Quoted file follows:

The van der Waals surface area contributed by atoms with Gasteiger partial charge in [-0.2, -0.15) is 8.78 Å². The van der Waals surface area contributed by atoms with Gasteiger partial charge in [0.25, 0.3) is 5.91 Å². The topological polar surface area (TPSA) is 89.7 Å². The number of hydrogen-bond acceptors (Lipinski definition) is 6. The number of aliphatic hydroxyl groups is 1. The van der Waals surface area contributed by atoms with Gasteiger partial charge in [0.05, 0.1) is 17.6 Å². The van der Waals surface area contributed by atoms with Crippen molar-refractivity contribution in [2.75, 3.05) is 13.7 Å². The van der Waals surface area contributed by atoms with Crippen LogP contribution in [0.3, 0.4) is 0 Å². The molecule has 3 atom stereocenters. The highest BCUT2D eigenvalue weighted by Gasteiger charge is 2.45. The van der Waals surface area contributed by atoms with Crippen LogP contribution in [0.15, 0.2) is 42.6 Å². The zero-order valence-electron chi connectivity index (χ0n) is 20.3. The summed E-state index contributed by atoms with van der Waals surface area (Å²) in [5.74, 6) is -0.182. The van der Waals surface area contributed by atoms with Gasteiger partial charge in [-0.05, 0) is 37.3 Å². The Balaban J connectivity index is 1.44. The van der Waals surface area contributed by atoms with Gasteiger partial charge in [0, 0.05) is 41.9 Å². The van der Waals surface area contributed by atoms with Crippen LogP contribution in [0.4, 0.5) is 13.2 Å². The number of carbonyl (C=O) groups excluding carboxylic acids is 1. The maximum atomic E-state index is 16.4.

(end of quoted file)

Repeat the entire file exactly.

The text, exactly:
The van der Waals surface area contributed by atoms with Gasteiger partial charge in [-0.2, -0.15) is 8.78 Å². The van der Waals surface area contributed by atoms with Gasteiger partial charge in [0.25, 0.3) is 5.91 Å². The topological polar surface area (TPSA) is 89.7 Å². The number of hydrogen-bond acceptors (Lipinski definition) is 6. The number of aliphatic hydroxyl groups is 1. The van der Waals surface area contributed by atoms with Gasteiger partial charge in [0.05, 0.1) is 17.6 Å². The van der Waals surface area contributed by atoms with Crippen molar-refractivity contribution in [2.75, 3.05) is 13.7 Å². The van der Waals surface area contributed by atoms with Crippen LogP contribution in [0.3, 0.4) is 0 Å². The molecule has 3 atom stereocenters. The highest BCUT2D eigenvalue weighted by Gasteiger charge is 2.45. The van der Waals surface area contributed by atoms with Crippen LogP contribution in [0.15, 0.2) is 42.6 Å². The zero-order valence-electron chi connectivity index (χ0n) is 20.3. The summed E-state index contributed by atoms with van der Waals surface area (Å²) in [5.74, 6) is -0.182. The van der Waals surface area contributed by atoms with Gasteiger partial charge in [-0.05, 0) is 37.3 Å². The Balaban J connectivity index is 1.44. The van der Waals surface area contributed by atoms with Gasteiger partial charge in [0, 0.05) is 41.9 Å². The van der Waals surface area contributed by atoms with Crippen LogP contribution in [0.4, 0.5) is 13.2 Å². The number of carbonyl (C=O) groups excluding carboxylic acids is 1. The maximum atomic E-state index is 16.4.